By Glynn Wilson –
MOBILE, Ala. — Some people in Mobile like to brag that Alabama’s port city held the first Mardi Gras celebration in 1703 and the first formally organized Mardi Gras parade in the United States in 1830.
But there is little doubt that it was New Orleans that made Mardi Gras world famous, and it is a far more culturally inclusive affair with more artistic sophistication.
When I lived and worked in New Orleans from 2000-2004, I found that nearly everybody in the city was somehow fully involved in Mardi Gras. For the past three years spending time in Mobile, for many residents it just seems like more of a traffic hazard to be avoided.
For tourists looking for the most raucous and humorous of Mardi Gras events, New Orleans has its Krewe Du Vieux, noted for wild satire, adult themes and political comedy, as well as for showcasing some of the best brass and jazz bands in the Crescent City.
The closest equivalent in Mobile is the Comic Cowboys krewe, which has become a lightening rod for criticism for it’s sometimes tasteless, racist floats and signs, sometimes giving the city itself something of a “black eye.”
While some of their satirical fare this year came close to hitting the mark making fun of President Donald Trump, Attorney General Jeff Sessions and Alabama Governor Robert Bentley, some of their attempts at humor seemed downright juvenile, tasteless and racist.
So much so that Mobile City Council member Fred Richardson is calling for the city’s attorney to investigate the Comic Cowboys’ parade practices.
While it is not clear what, if anything, the city can officially do about it, since the First Amendment protects all kinds of speech, even racist speech, the subject is scheduled to come up at the city council meeting Tuesday March 7, and some offended parties are planning to show up in mass to protest.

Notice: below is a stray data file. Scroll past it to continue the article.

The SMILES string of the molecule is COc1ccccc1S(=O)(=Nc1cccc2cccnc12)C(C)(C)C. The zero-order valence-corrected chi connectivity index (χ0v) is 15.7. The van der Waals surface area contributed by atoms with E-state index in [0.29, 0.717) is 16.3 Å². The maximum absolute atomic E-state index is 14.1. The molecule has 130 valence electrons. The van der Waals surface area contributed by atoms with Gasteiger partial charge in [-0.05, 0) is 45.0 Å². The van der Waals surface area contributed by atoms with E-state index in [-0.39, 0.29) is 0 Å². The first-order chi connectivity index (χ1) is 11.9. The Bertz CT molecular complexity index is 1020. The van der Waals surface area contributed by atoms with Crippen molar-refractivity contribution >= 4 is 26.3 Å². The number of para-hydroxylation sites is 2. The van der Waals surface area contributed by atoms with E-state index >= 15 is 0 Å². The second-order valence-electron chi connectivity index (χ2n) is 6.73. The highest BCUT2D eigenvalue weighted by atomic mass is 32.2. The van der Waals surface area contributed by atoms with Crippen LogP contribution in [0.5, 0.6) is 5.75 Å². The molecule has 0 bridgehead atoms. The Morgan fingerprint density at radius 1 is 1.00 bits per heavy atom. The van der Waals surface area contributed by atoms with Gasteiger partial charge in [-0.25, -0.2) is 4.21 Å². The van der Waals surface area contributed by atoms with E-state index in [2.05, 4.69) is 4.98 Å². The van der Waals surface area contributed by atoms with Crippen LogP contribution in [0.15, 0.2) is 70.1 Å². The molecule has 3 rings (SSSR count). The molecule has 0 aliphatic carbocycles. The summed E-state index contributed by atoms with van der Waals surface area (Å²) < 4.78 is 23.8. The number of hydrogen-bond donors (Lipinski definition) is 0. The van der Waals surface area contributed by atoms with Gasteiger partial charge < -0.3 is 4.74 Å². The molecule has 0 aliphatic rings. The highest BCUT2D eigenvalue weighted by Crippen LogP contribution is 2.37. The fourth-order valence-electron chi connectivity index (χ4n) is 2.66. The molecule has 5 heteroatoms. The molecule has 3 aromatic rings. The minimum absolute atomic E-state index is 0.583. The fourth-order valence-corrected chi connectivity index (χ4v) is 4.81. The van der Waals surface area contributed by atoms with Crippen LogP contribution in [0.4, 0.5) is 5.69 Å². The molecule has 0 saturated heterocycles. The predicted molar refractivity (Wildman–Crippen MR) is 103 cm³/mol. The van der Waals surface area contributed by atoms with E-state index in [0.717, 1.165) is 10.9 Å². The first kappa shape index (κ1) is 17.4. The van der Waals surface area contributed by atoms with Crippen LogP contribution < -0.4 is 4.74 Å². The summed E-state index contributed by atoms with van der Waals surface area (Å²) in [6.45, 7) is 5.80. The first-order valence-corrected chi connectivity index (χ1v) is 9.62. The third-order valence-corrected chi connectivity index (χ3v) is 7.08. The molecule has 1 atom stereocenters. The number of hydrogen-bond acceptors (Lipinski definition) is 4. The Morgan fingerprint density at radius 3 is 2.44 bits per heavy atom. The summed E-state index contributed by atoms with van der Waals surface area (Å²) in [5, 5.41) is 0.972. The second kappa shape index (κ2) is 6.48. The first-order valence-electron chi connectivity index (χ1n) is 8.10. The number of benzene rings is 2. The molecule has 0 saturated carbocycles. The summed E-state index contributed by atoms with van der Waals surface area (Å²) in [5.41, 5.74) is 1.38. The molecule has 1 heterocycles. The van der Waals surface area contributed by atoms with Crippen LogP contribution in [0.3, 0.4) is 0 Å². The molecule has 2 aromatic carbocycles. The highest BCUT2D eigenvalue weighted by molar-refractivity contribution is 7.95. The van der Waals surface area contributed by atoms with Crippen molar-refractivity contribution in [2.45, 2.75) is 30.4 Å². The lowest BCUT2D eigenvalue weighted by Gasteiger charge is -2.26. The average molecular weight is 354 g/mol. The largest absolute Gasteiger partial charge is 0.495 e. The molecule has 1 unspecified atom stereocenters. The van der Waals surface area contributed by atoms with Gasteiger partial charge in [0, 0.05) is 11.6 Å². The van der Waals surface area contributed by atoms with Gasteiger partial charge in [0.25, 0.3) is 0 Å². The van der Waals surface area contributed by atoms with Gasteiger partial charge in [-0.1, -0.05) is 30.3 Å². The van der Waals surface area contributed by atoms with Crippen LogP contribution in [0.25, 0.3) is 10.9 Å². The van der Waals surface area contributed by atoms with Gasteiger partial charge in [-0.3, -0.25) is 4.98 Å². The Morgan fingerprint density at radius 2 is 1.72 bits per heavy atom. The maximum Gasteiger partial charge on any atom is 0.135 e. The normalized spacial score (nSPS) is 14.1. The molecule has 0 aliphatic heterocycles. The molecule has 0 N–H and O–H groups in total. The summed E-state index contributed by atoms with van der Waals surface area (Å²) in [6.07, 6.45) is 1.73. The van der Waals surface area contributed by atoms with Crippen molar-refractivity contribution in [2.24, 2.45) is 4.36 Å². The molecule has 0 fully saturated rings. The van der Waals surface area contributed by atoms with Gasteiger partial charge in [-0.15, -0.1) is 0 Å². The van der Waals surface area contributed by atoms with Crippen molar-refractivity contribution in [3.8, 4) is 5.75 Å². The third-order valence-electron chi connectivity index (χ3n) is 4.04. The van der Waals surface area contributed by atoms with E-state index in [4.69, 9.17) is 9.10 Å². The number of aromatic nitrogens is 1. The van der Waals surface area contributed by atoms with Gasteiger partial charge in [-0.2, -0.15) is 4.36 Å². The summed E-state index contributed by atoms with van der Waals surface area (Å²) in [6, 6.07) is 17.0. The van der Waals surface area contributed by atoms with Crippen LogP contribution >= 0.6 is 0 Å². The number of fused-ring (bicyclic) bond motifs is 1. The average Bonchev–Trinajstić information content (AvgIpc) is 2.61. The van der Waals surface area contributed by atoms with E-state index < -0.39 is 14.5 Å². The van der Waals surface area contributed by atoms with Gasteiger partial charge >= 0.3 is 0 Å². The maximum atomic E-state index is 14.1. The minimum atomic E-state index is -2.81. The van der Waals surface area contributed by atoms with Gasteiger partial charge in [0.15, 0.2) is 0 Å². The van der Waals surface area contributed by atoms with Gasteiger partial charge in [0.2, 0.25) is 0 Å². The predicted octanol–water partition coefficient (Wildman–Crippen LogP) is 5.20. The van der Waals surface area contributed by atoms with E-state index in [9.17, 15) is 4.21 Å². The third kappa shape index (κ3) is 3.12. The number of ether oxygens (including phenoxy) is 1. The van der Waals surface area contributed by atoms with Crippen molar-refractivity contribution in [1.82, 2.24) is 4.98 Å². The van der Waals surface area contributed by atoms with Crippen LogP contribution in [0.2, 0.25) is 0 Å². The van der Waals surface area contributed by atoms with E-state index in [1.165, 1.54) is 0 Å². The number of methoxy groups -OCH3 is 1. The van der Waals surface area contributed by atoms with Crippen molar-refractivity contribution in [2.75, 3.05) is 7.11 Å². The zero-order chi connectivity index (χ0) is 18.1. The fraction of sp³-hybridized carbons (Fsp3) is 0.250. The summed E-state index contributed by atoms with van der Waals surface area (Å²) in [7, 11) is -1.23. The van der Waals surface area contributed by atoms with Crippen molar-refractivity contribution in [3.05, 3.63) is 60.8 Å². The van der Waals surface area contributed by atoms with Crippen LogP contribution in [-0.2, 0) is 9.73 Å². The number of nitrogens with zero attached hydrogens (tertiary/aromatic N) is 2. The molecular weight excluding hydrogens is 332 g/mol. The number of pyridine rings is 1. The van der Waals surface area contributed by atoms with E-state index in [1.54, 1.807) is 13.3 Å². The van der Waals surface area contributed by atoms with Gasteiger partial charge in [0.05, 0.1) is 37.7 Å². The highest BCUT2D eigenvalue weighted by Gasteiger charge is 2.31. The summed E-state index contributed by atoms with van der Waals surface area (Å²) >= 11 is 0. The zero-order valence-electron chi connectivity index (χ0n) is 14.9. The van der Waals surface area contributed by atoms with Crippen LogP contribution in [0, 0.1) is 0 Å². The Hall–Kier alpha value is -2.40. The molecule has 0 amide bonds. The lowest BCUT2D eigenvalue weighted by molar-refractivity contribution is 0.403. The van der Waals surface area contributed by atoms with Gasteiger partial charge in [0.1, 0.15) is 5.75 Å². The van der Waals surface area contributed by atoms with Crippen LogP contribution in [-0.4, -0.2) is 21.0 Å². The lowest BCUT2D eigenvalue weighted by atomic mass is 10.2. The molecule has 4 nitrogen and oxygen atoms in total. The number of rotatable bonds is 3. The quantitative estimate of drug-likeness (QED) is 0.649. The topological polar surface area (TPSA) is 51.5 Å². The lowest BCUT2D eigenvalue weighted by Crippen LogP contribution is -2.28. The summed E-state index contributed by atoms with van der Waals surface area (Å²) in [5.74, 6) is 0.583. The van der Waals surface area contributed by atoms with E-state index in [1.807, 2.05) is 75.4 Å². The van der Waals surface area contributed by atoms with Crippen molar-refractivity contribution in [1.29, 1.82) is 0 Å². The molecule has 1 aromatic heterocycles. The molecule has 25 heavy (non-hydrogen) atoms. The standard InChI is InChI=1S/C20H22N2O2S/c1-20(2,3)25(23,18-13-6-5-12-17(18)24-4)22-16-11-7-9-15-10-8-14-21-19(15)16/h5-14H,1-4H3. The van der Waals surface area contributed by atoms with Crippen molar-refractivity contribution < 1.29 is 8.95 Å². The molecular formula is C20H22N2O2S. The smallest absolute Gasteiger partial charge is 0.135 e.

Richardson says his office received numerous complaints about this year’s parade, so he wrote a letter and plans to take it up at Tuesday’s meeting.
“We at the city received many complaints from our citizens,” Richardson’s letter reads in part. “They want to know, what is the city going to do about it. Well, we certainly can do something if any city laws were violated or if at least five council members agree on some sort of amendment to existing laws.”
Some of the most controversial signs in the Comic Cowboys parade targeted Mobile City Council Member C.J. Small, the city of Prichard and the Black Lives Matter movement.
Tim Hollis signed up to speak at the upcoming city council meeting about the parade. He wants the Comic Cowboys to be held accountable.
“A lot of tourists were here in the city and they were baffled by what they were seeing,” Hollis said, “I want to to ask them (council members) if there’s any kind of carnival advisory board is in place, and if there isn’t, can there be one instated?”
In coverage by the local CBS affiliate television news station WKRG News 5, the Cowboys’ signs were described as displaying “jarring observations about life and politics on the Gulf Coast — some funny, some offensive, some falling in a grey area of both … some think the Cowboys have gone too far this year with multiple signs serving up racist messages. Posts and photos of multiple signs went viral online, and News 5 inboxes received multiple concerns about the signs directed at Prichard and the African American community.”
One sign targeted City Councilman C.J. Small, satirizing his trip to Africa last year where he got shot in the face. The sign read, “C.J. Why Africa? It’s cheaper to get shot right here.”
Small says the sign’s message is far from fun and games.
“Could have got shot right here — that should be more of an embarrassment among the chief of police and and the mayor,” Small said. “Because the mayor has stated he will have Mobile the ‘safest and friendliest city’ by 2020.”
Small says while some signs may be offensive and blatantly racist, it’s still free speech.
What do you think?
© 2017, Glynn Wilson. All rights reserved.